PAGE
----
“The School Outreach program focuses on educating the public about exciting career paths in translation and interpreting and their wide range of applications around the world,” said Meghan Konkol, coordinator of the School Outreach Program.

In order to receive this award, participants must belong to ATA or an ATA-affiliated organization and must present to a school of their choice. Entrants must also submit photos or screenshots of themselves presenting to the students.

A legal and medical interpreter with over 10 years of experience, Ms. Mulla-Everett was honored to be asked to offer a weeklong class titled “Explore Community Interpreting as a Career” to students at Portland High School in Portland, Maine. Tackling the class as she would an interpreting assignment, Ms. Mulla-Everett engaged the students by giving them information, tips and encouragement using roleplay and memory games.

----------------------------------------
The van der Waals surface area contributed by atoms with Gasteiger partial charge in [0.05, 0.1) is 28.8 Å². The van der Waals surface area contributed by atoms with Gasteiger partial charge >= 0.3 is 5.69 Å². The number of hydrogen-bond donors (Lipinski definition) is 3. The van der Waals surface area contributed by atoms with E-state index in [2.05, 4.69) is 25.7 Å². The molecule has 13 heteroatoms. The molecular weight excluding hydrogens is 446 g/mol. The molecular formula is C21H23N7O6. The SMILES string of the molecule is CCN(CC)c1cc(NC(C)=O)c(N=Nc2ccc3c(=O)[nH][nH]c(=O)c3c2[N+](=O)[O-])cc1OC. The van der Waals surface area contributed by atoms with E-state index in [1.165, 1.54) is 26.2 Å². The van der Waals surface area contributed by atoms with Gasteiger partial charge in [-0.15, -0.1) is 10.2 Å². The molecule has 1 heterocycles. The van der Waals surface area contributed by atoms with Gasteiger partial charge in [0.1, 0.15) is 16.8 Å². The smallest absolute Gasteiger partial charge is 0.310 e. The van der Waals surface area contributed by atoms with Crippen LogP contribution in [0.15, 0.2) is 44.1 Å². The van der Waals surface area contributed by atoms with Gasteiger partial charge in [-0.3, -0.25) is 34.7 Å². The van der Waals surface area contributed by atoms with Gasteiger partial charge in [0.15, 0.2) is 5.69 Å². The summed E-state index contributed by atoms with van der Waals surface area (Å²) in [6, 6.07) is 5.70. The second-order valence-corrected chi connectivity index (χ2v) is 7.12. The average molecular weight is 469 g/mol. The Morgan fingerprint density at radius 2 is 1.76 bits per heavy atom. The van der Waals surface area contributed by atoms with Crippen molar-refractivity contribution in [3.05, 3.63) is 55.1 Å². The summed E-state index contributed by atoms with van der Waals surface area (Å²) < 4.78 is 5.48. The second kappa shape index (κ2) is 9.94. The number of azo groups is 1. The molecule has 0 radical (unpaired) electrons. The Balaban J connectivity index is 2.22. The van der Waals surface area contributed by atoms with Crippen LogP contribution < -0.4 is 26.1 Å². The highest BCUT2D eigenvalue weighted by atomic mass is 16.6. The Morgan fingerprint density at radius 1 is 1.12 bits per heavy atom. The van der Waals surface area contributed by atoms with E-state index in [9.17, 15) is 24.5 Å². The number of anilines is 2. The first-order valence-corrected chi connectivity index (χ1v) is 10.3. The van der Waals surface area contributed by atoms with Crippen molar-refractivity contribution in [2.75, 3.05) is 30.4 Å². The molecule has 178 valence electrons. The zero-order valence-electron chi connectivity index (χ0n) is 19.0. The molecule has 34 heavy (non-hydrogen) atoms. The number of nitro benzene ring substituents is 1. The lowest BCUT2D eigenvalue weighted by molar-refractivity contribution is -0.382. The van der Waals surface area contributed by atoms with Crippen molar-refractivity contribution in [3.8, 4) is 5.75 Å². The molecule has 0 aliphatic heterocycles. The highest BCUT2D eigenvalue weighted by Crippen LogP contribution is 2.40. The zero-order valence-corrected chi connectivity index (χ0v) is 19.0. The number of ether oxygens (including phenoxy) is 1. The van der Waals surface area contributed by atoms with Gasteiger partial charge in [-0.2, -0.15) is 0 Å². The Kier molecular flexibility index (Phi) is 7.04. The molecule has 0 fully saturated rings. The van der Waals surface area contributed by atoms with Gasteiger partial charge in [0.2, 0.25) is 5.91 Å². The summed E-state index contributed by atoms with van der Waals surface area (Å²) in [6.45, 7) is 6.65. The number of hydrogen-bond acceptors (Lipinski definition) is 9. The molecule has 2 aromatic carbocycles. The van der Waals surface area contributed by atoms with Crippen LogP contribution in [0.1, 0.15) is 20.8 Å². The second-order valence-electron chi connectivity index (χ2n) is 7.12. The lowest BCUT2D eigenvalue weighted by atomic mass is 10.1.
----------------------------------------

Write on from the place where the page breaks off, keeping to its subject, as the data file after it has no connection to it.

Seeing the students participating enthusiastically in the exercises and answering quiz questions correctly made her realize how important they viewed the language professions. Ms. Mulla-Everett also invited guest speakers to present their own experiences as in-person and remote interpreters. The bilingual students came out of the class understanding the value of knowing another language and the potential to help their community and make a living while doing so.

As winner of the award, Ms. Mulla-Everett received free registration to ATA’s 62nd Annual Conference, taking place October 27 through 30 in Minneapolis, Minnesota. She will be presented with the award at an awards ceremony before more than a thousand of her colleagues in the translation industry.